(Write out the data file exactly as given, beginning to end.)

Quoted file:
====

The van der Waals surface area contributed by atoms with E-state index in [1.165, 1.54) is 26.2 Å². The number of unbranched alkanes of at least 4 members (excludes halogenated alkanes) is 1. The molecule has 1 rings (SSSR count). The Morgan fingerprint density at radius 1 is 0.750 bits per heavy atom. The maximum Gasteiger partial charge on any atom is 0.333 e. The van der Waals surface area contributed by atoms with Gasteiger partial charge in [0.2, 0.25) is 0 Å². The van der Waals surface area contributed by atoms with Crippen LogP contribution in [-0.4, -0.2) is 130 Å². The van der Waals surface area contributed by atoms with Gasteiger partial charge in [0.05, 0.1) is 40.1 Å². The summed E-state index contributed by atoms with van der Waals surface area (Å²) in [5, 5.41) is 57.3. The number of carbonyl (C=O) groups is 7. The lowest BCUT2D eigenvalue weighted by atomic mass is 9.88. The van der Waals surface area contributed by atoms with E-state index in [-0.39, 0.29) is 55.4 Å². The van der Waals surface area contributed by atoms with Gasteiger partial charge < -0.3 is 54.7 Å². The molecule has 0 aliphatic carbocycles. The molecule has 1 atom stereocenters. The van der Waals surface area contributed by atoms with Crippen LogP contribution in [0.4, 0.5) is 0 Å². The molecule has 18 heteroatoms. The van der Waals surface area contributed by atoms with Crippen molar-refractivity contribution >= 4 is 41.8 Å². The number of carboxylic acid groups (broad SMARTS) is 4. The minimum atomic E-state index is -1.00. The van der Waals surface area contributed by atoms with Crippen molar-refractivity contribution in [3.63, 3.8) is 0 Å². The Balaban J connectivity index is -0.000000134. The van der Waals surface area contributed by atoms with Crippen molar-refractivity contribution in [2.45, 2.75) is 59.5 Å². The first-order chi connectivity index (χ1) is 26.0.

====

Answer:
The van der Waals surface area contributed by atoms with E-state index in [1.165, 1.54) is 26.2 Å². The number of unbranched alkanes of at least 4 members (excludes halogenated alkanes) is 1. The molecule has 1 rings (SSSR count). The Morgan fingerprint density at radius 1 is 0.750 bits per heavy atom. The maximum Gasteiger partial charge on any atom is 0.333 e. The van der Waals surface area contributed by atoms with Gasteiger partial charge in [0.2, 0.25) is 0 Å². The van der Waals surface area contributed by atoms with Crippen LogP contribution in [-0.4, -0.2) is 130 Å². The van der Waals surface area contributed by atoms with Gasteiger partial charge in [0.05, 0.1) is 40.1 Å². The summed E-state index contributed by atoms with van der Waals surface area (Å²) in [5, 5.41) is 57.3. The number of carbonyl (C=O) groups is 7. The lowest BCUT2D eigenvalue weighted by atomic mass is 9.88. The van der Waals surface area contributed by atoms with E-state index in [-0.39, 0.29) is 55.4 Å². The van der Waals surface area contributed by atoms with Gasteiger partial charge < -0.3 is 54.7 Å². The molecule has 0 aliphatic carbocycles. The molecule has 1 atom stereocenters. The van der Waals surface area contributed by atoms with Crippen LogP contribution in [0.4, 0.5) is 0 Å². The molecule has 18 heteroatoms. The van der Waals surface area contributed by atoms with Crippen molar-refractivity contribution >= 4 is 41.8 Å². The number of carboxylic acid groups (broad SMARTS) is 4. The minimum atomic E-state index is -1.00. The van der Waals surface area contributed by atoms with Crippen molar-refractivity contribution in [3.63, 3.8) is 0 Å². The Balaban J connectivity index is -0.000000134. The van der Waals surface area contributed by atoms with Crippen molar-refractivity contribution in [2.45, 2.75) is 59.5 Å². The first-order chi connectivity index (χ1) is 26.0.